March 7, 2011 / 11:11 AM / 9 years ago

Kenya's new purple tea will be good for you

NAIROBI (Reuters) - Kenya hopes to launch a new variety of tea with high medicinal value in April, a researcher at the state-owned Tea Research Foundation of Kenya told Reuters on Monday.

The new purple variety, or clone, has higher medicinal properties than green and black tea and its seeds produce oil suitable for cooking, cosmetics and the pharmaceutical industries, the body said.

“We’ve already applied for registration of the purple tea variety with the ... Kenya Plant Health Inspectorate Services, and hopefully officially release the clone by April 2011,” said Samson Kamunya, a plant breeder at the research body.

“The variety has been used to develop products on experimental basis whose value is four times that of the ordinary black teas.”

Researchers at the foundation refer to hybrid tea varieties grown through vegetative propagation as clones, on the basis that cuttings from old tea bushes are grafted onto new plants with desirable genetic traits.

Kenya launched two new tea clones last year that are tougher in drought. The research foundation said the two, TRFK 371/3 and TRFK 430/90, yield about 50 percent more and enhance profitability on better quality.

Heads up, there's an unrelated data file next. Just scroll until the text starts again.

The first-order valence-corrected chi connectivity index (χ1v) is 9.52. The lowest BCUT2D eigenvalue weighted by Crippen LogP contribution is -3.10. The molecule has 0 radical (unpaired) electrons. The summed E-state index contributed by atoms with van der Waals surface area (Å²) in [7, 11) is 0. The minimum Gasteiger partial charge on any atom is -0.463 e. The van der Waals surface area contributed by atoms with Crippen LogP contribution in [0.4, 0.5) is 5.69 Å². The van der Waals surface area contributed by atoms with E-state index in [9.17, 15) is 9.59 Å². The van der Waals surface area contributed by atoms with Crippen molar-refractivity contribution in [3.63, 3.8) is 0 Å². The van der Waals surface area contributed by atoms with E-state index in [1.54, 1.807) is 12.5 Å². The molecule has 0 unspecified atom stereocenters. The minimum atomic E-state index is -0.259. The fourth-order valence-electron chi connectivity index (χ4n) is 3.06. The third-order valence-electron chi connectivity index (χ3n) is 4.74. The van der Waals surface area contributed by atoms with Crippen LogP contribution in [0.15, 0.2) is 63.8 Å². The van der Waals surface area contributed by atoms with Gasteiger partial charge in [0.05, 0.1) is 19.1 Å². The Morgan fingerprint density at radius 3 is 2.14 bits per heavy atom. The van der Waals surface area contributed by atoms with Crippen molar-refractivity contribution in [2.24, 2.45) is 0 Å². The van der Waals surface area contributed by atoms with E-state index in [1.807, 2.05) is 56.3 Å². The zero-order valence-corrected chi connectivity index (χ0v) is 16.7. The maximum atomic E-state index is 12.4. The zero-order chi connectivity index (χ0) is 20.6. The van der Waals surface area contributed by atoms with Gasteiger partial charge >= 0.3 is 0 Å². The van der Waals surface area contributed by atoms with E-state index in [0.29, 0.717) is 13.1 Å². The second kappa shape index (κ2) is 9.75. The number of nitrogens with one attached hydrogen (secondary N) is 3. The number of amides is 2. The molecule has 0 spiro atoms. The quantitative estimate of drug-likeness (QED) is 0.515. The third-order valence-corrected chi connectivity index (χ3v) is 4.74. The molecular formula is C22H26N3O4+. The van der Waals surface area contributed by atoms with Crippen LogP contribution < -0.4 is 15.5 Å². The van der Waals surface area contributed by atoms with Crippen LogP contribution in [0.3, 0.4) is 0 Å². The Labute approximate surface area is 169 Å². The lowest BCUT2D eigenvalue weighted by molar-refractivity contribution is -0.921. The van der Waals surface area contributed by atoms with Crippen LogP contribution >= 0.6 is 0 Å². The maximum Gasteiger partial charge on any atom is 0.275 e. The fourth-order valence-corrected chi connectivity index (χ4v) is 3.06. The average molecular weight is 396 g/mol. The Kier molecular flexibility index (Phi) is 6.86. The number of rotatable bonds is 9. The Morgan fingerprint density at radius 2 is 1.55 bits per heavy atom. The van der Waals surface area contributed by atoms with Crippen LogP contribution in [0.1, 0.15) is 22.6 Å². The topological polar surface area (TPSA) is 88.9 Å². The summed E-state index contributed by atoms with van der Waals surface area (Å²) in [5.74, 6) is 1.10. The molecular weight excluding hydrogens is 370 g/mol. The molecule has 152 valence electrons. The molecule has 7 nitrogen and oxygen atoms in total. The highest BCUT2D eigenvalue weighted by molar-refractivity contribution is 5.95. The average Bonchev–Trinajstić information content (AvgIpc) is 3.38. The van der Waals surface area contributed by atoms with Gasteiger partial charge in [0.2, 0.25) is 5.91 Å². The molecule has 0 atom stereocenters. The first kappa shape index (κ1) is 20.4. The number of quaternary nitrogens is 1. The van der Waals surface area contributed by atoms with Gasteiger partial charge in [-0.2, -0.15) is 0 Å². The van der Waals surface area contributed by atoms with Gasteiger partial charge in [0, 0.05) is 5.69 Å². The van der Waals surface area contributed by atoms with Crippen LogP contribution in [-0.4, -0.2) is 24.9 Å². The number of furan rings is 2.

A notable strength of the two hybrids is that they are suitable for mechanised harvesting, a plus for an industry hard-pressed by growing labour costs, researchers say.

Kamunya said the demand for TRFK 371/3 and TRFK 430/90 has picked up although at slower pace than earlier anticipated because of the perennial nature of tea and lack of new land for tea expansion.

“Farmers well endowed in resources have been uprooting the old low yielding and poor quality varieties to replace with improved clone teas that are high yielding, have uniform attributes and hence easy to manage,” he said.”

“Farmers constrained in resources are advised to uproot a few bushes at a time until they are able to replant their entire tea fields. As for the actual figures of uptake of the new clones.”

Kenya said that though tea has been facing stiff competition from horticultural crops, recent good prices and improved earnings such as those realised in 2010 has renewed interest in the beverage.

Statistics by Tea Board of Kenya show that 2010’s output leapt 27 percent to a record 399 million kgs and earnings rose 40 percent to 97 billion shillings, surging past horticulture which brought in 78 billion.

“The situation has resulted in an upsurge in demand for planting materials for replanting and expansion into areas that were traditionally not meant for tea growing. So, the challenge currently is ensuring tea is planted in suitable areas,” he said.

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